The Sun (4):
This is the fourth of a series on the Sun in the Earth-Sun climate system. The first three entries are linked at the end. This one starts with some news sent to me by Judith Lean. There’s a sunspot! There’s a news story at Spaceweather.com
. And here is a picture from that website credited to the SOHO/MDI
instrument. (I’ve also put a couple of news and information links at the end.)
Figure 1: This figure shows in the circle a sunspot. The minimum of sunspots at the end of the last solar cycle (#23) has extended for a long time. While long, the minimum is still not outside of the natural variability of the observed record (1 standard deviation). The polarity of this new sunspot shows that it is the beginning of Solar Cycle 24. Picture is credited to Michelson Doppler Imager
on the Solar and Heliospheric Observatory
As noted in the figure caption and the article by Irene Klotz, Sunspot Record Reveals Little to Space Weather Watchers
from the American Geophysical Union’s Space Weather Website
, the length of this sunspot minimum is still within the statistical norm of previous observations. Like the Earth, we have far more observations of the Sun than in the past. The climate problem brings extensive scrutiny to these observations, and hence increases our sensitivity to information being collected. This new sunspot is, seemingly, the start of the next solar cycle, # 24.
Let me summarize the points from the last three blogs. There is a measurable solar signal that we can measure in the Earth’s climate. There is about a 0.1 degree centigrade signal that can be measured over the, approximately, 11 year sunspot cycle. This variability is included in models, but models underestimate the variability. That is, the observed variability is greater than the modeled variability. This model shortcoming is an important aspect of modeling to address. Currently models do not seem able to communicate changes high in the atmosphere to the Earth’s surface. There needs to be some mechanism in the atmosphere that modulates or amplifies this signal. This is likely to be related to the state of the atmosphere, meaning persistent weather patterns. This potential relation to the atmosphere is postulated because if the solar cycle is investigated taking into account, for example, the phase of the Northern Atlantic Oscillation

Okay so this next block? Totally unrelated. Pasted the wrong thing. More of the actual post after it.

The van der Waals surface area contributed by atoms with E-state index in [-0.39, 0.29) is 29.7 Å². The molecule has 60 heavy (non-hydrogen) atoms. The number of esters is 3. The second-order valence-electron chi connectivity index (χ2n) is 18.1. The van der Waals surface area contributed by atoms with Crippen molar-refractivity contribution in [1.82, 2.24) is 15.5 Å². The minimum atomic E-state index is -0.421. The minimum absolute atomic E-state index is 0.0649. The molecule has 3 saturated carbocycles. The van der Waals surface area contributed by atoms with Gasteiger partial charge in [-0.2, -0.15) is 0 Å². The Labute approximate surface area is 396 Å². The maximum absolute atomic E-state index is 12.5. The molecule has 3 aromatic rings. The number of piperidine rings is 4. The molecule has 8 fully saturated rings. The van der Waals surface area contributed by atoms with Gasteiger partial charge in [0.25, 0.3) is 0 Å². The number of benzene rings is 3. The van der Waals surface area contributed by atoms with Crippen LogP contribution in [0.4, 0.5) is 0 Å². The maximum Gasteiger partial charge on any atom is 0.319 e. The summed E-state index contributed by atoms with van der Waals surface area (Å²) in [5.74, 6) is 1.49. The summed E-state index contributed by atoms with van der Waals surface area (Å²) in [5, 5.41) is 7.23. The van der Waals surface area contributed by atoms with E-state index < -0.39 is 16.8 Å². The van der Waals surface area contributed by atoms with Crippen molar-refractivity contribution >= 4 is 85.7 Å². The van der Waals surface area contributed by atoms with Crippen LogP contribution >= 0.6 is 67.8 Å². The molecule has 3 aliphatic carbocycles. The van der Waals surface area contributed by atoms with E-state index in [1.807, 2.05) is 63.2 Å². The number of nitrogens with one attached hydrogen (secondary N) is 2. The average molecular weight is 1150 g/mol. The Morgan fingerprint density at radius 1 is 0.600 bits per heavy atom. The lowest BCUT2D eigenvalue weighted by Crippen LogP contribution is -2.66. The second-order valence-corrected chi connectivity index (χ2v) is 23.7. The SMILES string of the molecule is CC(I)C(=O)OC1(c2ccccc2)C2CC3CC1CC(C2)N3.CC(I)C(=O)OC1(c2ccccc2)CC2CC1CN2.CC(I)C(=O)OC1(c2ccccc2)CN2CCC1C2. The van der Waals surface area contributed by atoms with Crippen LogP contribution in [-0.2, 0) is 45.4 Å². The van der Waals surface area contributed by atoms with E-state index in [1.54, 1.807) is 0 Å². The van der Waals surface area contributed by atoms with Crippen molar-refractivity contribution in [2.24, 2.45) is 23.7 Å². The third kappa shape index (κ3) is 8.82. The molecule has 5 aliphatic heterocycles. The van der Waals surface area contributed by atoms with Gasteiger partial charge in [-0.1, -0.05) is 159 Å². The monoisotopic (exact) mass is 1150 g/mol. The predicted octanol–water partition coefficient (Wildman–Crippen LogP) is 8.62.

, the clarity of the solar signal is enhanced.
While the weakness of the modeled versus observed solar cycle is a challenge that climate modelers still need to address, in general, it is possible to evaluate what this model weakness might mean to observed and predicted climate change. For example, we have the observational information of the sun and the climate and the observed contribution of solar variability to the Earth’s warming is more than 10 times smaller than that due to greenhouse gases. And, this relative size of solar-related warming to the greenhouse gas warming is getting smaller in recent years – explicitly, the observed warming is dominated by the greenhouse gas effect, and this domination is getting larger.
In the last blog, The Sun (3)
, I tried to set the foundation for thinking about the warming due to the greenhouse effect by following a ray of sunlight through the atmosphere. Ultimately, an enormous component of the radiative heating that keeps the Earth’s surface warm are due to the greenhouse gases in the atmosphere --- more that twice the heating than comes directly from the Sun. Therefore, it is relatively simple to both attribute and understand the warming at the Earth’s surface to the systematic increase of greenhouse gases.
The data show the greenhouse gas warming to be much larger than the warming associated with changes in the Sun. Since the models underestimate the solar signal, the likelihood of the model obscuring some fundamental, underlying mechanism that is fooling us about greenhouse gas warming is very low. There are many ways to add strength to this conclusion; I remind you of the series of blogs on attribution
The plan is that the next blog will be the last in the series on the Sun-Earth climate connection. I want to point out an interesting and well written on line document The Sun and the Earth’s Climate
by Joanna Haigh
. The next blog will talk about solar variability in the projections of the future climate.
Postscript some news items:
Jeff Masters recently did an update of the 2008 sea ice. It was very low again. Here is a link
Here is a website with some pictures important to global warming. It’s a wiki and has community participation. Global Warming Art
. Here are thumbnails of all the figures in their archive
Here is a website that documents the societal debate about global warming. Climate Debate Daily
. Thanks to reader Aaron for pointing this one out.
Blogs on the Sun. The Sun (1) The Sun (2) The Sun (3)
Blogs on radiative balance Absorbing Reflections Ice Water Clouds Cool and Warm Aerosols Cool and Warm